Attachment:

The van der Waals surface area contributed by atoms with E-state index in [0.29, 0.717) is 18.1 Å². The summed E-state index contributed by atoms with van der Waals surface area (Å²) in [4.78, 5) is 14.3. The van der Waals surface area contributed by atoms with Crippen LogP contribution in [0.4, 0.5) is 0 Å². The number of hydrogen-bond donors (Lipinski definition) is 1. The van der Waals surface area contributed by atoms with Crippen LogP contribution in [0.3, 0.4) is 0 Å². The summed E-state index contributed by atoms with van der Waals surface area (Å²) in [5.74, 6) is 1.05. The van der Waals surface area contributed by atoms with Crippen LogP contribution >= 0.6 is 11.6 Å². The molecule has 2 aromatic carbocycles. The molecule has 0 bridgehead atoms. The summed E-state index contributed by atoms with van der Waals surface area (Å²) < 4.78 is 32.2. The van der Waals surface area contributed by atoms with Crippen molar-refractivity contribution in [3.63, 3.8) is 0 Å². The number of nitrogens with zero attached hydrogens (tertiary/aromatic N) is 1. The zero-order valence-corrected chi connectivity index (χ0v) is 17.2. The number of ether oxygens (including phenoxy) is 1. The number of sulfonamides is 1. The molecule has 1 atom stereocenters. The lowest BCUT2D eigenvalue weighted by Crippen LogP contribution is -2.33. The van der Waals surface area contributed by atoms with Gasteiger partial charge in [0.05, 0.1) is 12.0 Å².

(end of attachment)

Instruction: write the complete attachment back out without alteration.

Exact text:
The van der Waals surface area contributed by atoms with E-state index in [0.29, 0.717) is 18.1 Å². The summed E-state index contributed by atoms with van der Waals surface area (Å²) in [4.78, 5) is 14.3. The van der Waals surface area contributed by atoms with Crippen LogP contribution in [0.4, 0.5) is 0 Å². The number of hydrogen-bond donors (Lipinski definition) is 1. The van der Waals surface area contributed by atoms with Crippen LogP contribution in [0.3, 0.4) is 0 Å². The summed E-state index contributed by atoms with van der Waals surface area (Å²) in [5.74, 6) is 1.05. The van der Waals surface area contributed by atoms with Crippen LogP contribution >= 0.6 is 11.6 Å². The molecule has 2 aromatic carbocycles. The molecule has 0 bridgehead atoms. The summed E-state index contributed by atoms with van der Waals surface area (Å²) < 4.78 is 32.2. The van der Waals surface area contributed by atoms with Crippen molar-refractivity contribution in [3.63, 3.8) is 0 Å². The number of nitrogens with zero attached hydrogens (tertiary/aromatic N) is 1. The zero-order valence-corrected chi connectivity index (χ0v) is 17.2. The number of ether oxygens (including phenoxy) is 1. The number of sulfonamides is 1. The molecule has 1 atom stereocenters. The lowest BCUT2D eigenvalue weighted by Crippen LogP contribution is -2.33. The van der Waals surface area contributed by atoms with Gasteiger partial charge in [0.05, 0.1) is 12.0 Å².